PedalBiker
June 23, 2010, 01:14 AM
Thanks for the replies. I've been overdue for a physical so I just scheduled one and will bring this up and ask for a referral to a specialist in ear stuff.

I always had "sensitive" ears and so purchased my own hearing protection from the time I had my own money. Even so I've had a few cases of excessive noise exposure and the last time I was checked already had some hearing loss.

I've never had problems until just recently, but one time at the indoor range I ended up next to an M4 style rifle and the next time I was next to a guy with a semi auto .243 (the new Rem AR style), then the guy's buddy upnacked a .50 BMG and proceded to touch off 2 rounds not more than 15' away under a tin roof. I got really pissed and nearly started a fight (fortunately I had moved my son over a couple of tables at that point). I'm not taking my son to shoot aywhere I don't have control of the environment again. He's popping off a single shot .22 with muffs only and the guys think it's ok to uncase the Barrett without even letting us know.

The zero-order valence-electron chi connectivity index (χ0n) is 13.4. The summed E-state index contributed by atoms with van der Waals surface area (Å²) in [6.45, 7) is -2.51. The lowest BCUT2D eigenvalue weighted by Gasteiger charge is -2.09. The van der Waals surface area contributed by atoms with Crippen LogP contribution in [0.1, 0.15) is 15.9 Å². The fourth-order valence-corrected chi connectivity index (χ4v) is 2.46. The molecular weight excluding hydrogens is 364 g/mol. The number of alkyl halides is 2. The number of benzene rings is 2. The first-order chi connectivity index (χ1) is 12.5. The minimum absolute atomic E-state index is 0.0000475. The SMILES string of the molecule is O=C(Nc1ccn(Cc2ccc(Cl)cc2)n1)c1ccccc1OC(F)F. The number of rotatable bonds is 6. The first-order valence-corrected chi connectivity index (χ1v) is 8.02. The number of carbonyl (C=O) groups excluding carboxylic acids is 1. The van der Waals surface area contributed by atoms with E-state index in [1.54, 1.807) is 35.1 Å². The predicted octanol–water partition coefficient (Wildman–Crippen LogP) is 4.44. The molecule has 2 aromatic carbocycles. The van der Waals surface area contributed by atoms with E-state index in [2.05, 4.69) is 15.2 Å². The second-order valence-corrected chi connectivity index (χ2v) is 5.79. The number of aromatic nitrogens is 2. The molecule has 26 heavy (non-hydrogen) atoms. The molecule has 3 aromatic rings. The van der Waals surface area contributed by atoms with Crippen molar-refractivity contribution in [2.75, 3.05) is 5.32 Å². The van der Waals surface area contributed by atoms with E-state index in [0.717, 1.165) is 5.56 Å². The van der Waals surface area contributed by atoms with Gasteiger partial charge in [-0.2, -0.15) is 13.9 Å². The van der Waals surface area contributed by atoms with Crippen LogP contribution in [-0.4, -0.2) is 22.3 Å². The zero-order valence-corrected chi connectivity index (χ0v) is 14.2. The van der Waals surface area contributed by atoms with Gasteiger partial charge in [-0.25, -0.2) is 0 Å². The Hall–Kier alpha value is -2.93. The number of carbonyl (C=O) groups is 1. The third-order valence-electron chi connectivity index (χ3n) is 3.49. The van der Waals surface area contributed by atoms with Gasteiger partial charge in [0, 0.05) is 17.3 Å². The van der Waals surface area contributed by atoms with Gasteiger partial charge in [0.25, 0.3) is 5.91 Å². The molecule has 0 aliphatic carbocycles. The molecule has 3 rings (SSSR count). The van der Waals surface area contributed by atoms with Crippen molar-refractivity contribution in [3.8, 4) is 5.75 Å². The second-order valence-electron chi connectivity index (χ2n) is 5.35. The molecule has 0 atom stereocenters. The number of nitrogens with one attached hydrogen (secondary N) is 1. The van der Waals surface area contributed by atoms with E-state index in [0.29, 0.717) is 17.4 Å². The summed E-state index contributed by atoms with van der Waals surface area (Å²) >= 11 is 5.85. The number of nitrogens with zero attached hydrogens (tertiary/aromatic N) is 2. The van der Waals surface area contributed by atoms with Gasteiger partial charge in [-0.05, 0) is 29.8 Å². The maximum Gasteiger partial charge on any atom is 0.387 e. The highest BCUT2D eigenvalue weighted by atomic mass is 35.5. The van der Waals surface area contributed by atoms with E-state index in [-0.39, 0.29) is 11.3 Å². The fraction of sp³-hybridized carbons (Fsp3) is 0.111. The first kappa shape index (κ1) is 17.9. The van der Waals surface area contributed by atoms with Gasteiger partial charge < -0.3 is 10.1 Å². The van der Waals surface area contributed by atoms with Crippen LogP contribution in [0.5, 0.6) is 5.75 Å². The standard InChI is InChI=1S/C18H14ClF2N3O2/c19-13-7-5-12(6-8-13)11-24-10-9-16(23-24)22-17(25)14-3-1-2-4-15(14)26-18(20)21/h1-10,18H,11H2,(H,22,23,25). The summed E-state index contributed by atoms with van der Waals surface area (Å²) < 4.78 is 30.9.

Both of these incidents left with ringing that lasted a couple of weeks. Since both were somewhat exceptional and it went away I didn't really worry too much. This last time it was only me at the range and as others have mentioned a .45 and 12 ga aren't all that exceptional.

I will most certainly avoid further shooting until I can get a good diagnosis and better hearing protection.

The silicone plugs I was using were fitting well and the muffs are the Caldwell electronic ones (turned off). I'm not sure if it matters, but the right ear plug got a bit too deep and I needed pliers to get it out.

Thanks again for all the support. I'm a huge music fan and I dearly love my wife and kids. I don't want to miss out communicating with my family.